Over the past years, and before the invasion of Ukraine in particular, there’s been a growing focus on how ESG can bring improved performance, and an increased push within the fund management industry. We’ve seen how sustainable funds tend to attract inflows time and time again, while those without a sustainability mandate suffer outflows. And we’ve seen many gender strategies being launched, too. In 2021 alone, 13 gender funds were launched, with great expectations. But so far, they have failed to deliver.

When looking at year-to-date figures, and over one, three and five-year periods, the vast majority of the funds have underperformed the benchmark. In addition, these funds have low survival rates. So far this year, 40 funds have underperformed while only eight funds have outperformed. Another three funds have closed. Therefore, if you invested in a gender diversity fund at the start of this year, you only have about a 19% chance of it surviving and outperforming its benchmark. But the chances get slimmer the longer the horizon.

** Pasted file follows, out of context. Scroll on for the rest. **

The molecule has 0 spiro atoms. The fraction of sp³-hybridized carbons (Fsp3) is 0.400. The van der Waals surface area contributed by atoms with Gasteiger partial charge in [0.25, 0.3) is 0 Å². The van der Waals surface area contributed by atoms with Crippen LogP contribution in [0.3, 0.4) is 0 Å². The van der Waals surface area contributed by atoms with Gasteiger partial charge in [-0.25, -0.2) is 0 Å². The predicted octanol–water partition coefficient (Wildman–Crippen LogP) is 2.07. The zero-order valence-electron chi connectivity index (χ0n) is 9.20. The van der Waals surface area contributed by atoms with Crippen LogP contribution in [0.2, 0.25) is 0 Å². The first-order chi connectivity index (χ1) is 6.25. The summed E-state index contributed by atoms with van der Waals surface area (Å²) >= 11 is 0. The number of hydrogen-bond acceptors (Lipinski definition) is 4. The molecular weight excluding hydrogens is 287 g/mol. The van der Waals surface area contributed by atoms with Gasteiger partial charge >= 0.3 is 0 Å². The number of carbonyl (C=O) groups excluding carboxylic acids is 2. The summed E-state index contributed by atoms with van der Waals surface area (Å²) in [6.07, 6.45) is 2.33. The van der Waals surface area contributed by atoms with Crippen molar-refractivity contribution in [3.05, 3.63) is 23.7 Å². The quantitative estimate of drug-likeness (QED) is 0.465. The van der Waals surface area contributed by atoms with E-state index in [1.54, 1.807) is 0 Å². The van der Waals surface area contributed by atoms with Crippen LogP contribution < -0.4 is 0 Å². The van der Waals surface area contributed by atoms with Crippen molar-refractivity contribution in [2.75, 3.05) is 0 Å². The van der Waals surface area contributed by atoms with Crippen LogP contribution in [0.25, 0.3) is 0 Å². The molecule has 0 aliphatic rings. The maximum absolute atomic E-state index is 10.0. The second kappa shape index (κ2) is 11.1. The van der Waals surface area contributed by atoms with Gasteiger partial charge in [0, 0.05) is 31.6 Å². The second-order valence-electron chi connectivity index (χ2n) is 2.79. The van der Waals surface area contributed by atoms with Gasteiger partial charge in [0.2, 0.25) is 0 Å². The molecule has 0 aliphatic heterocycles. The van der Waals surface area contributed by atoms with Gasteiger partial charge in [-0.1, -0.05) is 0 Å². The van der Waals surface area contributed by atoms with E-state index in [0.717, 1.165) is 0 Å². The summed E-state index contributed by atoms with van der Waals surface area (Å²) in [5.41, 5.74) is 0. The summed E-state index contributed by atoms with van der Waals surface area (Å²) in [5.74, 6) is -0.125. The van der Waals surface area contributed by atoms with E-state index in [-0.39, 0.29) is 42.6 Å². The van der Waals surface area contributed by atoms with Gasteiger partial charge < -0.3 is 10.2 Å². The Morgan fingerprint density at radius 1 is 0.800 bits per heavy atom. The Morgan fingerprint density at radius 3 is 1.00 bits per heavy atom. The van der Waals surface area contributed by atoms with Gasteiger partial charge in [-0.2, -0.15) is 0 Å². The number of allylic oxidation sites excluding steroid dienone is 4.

“If you were to pick a gender fund at random five years ago, the chances of it surviving and outperforming the appropriate benchmark are less than 7%,” Lamont says.

Why Have They Underperformed?

According to data from Morningstar Direct, the underperformance can be attributed to a persistent aggregate underweight to certain industries versus the appropriate Morningstar benchmark indices. In particular, these funds are underweight in tech and energy, which has worked against them. On average, they tend to also be overweight in financials and healthcare.

Fees also play a part. Gender funds tend to charge more than their purely passive market peers which makes for a stronger headwind. Finally, it’s hard to beat the market making active decisions – gender or otherwise, Lamont explains.

Are Funds with Better Diversity Less Profitable?

While these numbers and arguments may make it seem like firms with a strong focus on female leadership, opportunities and policies are providing weaker returns, this is not necessarily the case.

“The run of poor performance doesn’t wholly disprove anything per se. But it doesn’t support some of the more lofty alpha claims heard in some areas of the fund market either,” Lamont says.